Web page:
The Equality Bill and people with disabilities

Posted 11th December 2009

Another interesting view on current affairs regarding disabilities by John Armstrong from Benefits Now.

The Equality Bill is currently making its way through Parliament so this seems a good time to consider what it says and how things may be improved for disabled people in the future. It may be argued that the Disability Discrimination Act has made some progress in this area but I don't think anyone would argue with the view that it doesn't go far enough.. The Equality Bill identifies the following "protected characteristics"-

  • age;
  • disability;
  • gender reassignment;
  • marriage and civil partnership;
  • pregnancy and maternity;
  • race;
  • religion or belief;
  • sex;
  • sexual orientation.

A disability is defined as a physical or mental impairment which has a subtantial and long-term adverse effect on a person's ability to carry out normal day-to-day activities. In terms of discrimination, the bill defines direct discrimination as an act that treats a person less favourably than others because of a protected characteristic. The bill also recognises that combined discrimination is possible. This is where a person is treated less favourably because they have more than one protected characteristic (eg an older person who also has a disability). This is interesting because Attendance Allowance (which may shortly be scrapped) treats older people much less favourably than their younger counterparts who get Disability Living Allowance. Indirect discrimination occurs when someone applies to a person criterion or practice which is discriminatory with regard to a protected characteristic.

Section 15 focuses specifically on discrimination arising from disability and states that disability occurs when-

  • a person (A) treats a disabled person (B) in a particular way,
  • because of B's disability, the treatment amounts to a detriment, and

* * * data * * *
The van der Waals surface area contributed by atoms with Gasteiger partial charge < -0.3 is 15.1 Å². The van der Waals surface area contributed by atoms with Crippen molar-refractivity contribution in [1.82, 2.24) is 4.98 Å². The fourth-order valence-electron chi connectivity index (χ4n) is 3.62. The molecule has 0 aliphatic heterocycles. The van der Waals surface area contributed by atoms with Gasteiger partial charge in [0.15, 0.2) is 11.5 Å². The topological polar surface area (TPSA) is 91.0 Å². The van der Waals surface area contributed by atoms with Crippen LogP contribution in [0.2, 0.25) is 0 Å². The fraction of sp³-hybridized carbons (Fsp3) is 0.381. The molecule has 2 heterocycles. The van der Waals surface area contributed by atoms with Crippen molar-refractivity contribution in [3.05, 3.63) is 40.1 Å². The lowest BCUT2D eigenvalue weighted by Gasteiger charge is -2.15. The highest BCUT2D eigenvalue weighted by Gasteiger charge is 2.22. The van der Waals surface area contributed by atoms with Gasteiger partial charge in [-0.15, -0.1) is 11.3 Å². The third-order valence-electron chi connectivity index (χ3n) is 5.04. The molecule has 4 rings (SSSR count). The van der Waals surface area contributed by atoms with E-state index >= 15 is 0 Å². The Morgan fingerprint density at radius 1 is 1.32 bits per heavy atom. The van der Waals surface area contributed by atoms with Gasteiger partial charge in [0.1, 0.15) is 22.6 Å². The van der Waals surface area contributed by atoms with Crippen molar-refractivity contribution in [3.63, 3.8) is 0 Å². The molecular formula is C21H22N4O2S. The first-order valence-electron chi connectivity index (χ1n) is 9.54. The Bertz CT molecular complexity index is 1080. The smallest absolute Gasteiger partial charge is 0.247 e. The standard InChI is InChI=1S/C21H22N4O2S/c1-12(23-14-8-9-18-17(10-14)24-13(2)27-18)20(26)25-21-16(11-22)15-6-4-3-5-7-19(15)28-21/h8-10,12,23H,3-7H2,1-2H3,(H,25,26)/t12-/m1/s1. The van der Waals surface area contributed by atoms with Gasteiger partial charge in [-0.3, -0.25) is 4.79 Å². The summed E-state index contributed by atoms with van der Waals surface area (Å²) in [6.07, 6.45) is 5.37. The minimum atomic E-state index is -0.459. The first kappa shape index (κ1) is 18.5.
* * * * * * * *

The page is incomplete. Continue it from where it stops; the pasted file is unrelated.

• A cannot show that the treatment is a proportionate means of achieving a legitimate aim.

This seems reasonably clear although I can imagine many lawyers spending hours arguing over 'detriment' and 'legitimate aim'.

There is also a duty to make adjustments for disabled people. The requirement is for steps to be taken to avoid the disadvantage that would be experienced by a disabled person in comparison with someone who is not disabled. Disadvantages may be caused by policies and procedures, the design or features of a building or the absence of a particular auxillary aid.

Harrassment and victimisation are also covered by the bill, harassment is defined as unwanted conduct related to the protected characteristic which violates the victim's dignity or creates an intimdating, hostile, degrading, humiliating or offensive environment for the victim.

Victimisation occurs if someone is treated badly (to their detriment) because they have brought proceedings or have given evidence or made an allegation under this legislation. Providers of service cannot discriminate because of a protected characteristic, in the case of people with disabilities terms and conditions of contracts can't be changes, services can't be withdrawn just because someone has acquired a disability.

The bill also addresses the issue of employment and makes it clear that employers cannot discriminate by-

  • showing preference to candidates without a protected characteristic,
  • offering different terms of employment,
  • restricting access to opportunities for promotion, transfer or training or any other benefit,
  • dismissing the person on the grounds of their protected characteristic,
  • subjecting the employee to any other detriment,